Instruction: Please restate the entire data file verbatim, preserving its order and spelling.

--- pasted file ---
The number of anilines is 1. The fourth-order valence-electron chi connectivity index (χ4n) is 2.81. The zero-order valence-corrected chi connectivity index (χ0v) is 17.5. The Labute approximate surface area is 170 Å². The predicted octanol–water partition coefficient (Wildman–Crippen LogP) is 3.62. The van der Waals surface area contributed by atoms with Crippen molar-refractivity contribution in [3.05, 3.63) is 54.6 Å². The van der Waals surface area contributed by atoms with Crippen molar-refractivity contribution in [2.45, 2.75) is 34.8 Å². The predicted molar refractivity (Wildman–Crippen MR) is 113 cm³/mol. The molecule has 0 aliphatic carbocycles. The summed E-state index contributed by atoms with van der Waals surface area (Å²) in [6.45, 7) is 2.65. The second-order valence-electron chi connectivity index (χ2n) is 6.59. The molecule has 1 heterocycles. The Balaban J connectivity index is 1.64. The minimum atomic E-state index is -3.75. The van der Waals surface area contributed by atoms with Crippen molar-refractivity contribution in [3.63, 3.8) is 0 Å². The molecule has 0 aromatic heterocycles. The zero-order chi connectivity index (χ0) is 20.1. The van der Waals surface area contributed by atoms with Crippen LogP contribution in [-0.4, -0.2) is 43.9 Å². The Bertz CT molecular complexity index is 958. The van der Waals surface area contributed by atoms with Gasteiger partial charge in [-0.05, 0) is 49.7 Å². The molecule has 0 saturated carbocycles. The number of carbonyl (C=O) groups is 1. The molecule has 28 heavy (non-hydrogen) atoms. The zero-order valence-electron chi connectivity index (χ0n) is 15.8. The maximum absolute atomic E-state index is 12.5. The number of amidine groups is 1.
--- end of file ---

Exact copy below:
The number of anilines is 1. The fourth-order valence-electron chi connectivity index (χ4n) is 2.81. The zero-order valence-corrected chi connectivity index (χ0v) is 17.5. The Labute approximate surface area is 170 Å². The predicted octanol–water partition coefficient (Wildman–Crippen LogP) is 3.62. The van der Waals surface area contributed by atoms with Crippen molar-refractivity contribution in [3.05, 3.63) is 54.6 Å². The van der Waals surface area contributed by atoms with Crippen molar-refractivity contribution in [2.45, 2.75) is 34.8 Å². The predicted molar refractivity (Wildman–Crippen MR) is 113 cm³/mol. The molecule has 0 aliphatic carbocycles. The summed E-state index contributed by atoms with van der Waals surface area (Å²) in [6.45, 7) is 2.65. The second-order valence-electron chi connectivity index (χ2n) is 6.59. The molecule has 1 heterocycles. The Balaban J connectivity index is 1.64. The minimum atomic E-state index is -3.75. The van der Waals surface area contributed by atoms with Crippen molar-refractivity contribution in [3.63, 3.8) is 0 Å². The molecule has 0 aromatic heterocycles. The zero-order chi connectivity index (χ0) is 20.1. The van der Waals surface area contributed by atoms with Crippen LogP contribution in [-0.4, -0.2) is 43.9 Å². The Bertz CT molecular complexity index is 958. The van der Waals surface area contributed by atoms with Gasteiger partial charge in [-0.05, 0) is 49.7 Å². The molecule has 0 saturated carbocycles. The number of carbonyl (C=O) groups is 1. The molecule has 28 heavy (non-hydrogen) atoms. The zero-order valence-electron chi connectivity index (χ0n) is 15.8. The maximum absolute atomic E-state index is 12.5. The number of amidine groups is 1.